ERE POPE resign'd his tuneful breath,
And made the turf his pillow,
Upon the drooping Willow;
From youth to age it flourish'd;
By showers and sunbeams nourish'd ; And while in dust the Poet slept, The Willow o'er his ashes wept. Old Time beheld his silvery head
With graceful grandeur towering, Its pensile boughs profusely spread,
The breezy lawn embowering,
The lovely Nine retreating,
Thus o'er the light Æolian lyre
The winds of dark November stray, Touch the quick nerve of every wire,
And on its magic pulses play;
Whose spirit in the Willow spoke, Like Jove's from dark Dodona's oak.
Yet, fallen Willow! if to me
Such power of song were given,
And call down fire from heaven,
By harvest moonlight there he spied
The fairy bands advancing ; Bright Ariel's troop, on Thames's side,
Around the Willow dancing ; Gay sylphs among the foliage play'd, And glow-worms glitter'd in the shade.
One morn, while Time thus mark'd the tree
In beauty green and glorious, • The hand," he cried, “ that planted thee
O'er mine was oft victorious;
He spake, and struck a silent blow
With that dread arm whose motion Lays cedars, thrones, and temples low,
And wields o'er land and ocean
A WALK IN SPRING.
A little mountain stream
Beneath the morning beam.
From cottage roofs conceal'd, Below a rock abruptly broke,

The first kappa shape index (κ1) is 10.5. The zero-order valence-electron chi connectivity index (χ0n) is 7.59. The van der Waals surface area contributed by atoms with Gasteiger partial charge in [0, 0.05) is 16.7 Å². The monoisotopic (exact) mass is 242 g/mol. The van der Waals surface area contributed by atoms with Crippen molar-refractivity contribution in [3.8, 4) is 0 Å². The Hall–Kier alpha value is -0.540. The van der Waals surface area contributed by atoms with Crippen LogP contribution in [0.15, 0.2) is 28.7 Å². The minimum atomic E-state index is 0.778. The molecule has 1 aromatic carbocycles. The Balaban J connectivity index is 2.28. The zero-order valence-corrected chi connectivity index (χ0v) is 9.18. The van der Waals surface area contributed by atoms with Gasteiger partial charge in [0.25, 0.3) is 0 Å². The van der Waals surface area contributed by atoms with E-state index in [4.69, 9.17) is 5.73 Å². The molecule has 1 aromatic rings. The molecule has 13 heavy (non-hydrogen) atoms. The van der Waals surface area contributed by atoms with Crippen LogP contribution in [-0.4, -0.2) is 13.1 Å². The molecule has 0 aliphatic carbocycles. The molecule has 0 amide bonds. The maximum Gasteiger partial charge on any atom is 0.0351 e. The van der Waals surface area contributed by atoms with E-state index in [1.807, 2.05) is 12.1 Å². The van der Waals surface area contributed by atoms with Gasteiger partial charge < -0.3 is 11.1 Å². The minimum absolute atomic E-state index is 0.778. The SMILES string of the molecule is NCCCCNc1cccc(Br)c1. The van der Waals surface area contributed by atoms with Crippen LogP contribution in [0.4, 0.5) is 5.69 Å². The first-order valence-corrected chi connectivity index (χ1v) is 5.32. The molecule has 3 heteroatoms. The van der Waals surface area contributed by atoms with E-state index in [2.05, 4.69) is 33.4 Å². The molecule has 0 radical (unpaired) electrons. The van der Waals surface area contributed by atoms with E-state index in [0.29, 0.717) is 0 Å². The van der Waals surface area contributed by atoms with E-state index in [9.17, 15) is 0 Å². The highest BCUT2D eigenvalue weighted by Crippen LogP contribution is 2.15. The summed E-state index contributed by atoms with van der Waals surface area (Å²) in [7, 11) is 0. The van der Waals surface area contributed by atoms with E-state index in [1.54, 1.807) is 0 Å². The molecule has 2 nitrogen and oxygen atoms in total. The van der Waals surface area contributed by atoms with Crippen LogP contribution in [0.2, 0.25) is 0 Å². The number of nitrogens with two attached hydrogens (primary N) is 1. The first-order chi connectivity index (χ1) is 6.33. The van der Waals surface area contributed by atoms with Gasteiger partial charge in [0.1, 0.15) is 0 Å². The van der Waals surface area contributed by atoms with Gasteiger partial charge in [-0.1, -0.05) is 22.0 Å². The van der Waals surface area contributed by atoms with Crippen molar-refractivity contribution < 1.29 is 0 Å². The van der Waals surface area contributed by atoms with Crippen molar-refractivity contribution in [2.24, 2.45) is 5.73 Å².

In rosy light revealed.
While from the ranging eye,
To meet the bending sky.
The Blackbird's loud wild note, Or, from the wintry thicket drear,
The Thrush's stammering throat.
Deep to the Willow's root it went,
And cleft the core asunder, Like sudden secret lightning, sent
Without recording thunder: -From that sad moment, slow away Began the Willow to decay.
In vain did Spring those bowers restore,
Where loves and graces revell’d, Autumn's wild gales the branches tore,
The thin grey leaves dishevellid, And every wasting Winter found The Willow nearer to the ground.
Hoary, and weak, and bent with age,
At length the ax assail'd it:
-The swans of Thames bewail'd it. With softer tones, with sweeter breath, Than ever charm'd the ear of death.
O Pore! hadst thou, whose lyre so long
The wondering world enchanted,
This Weeping Willow planted;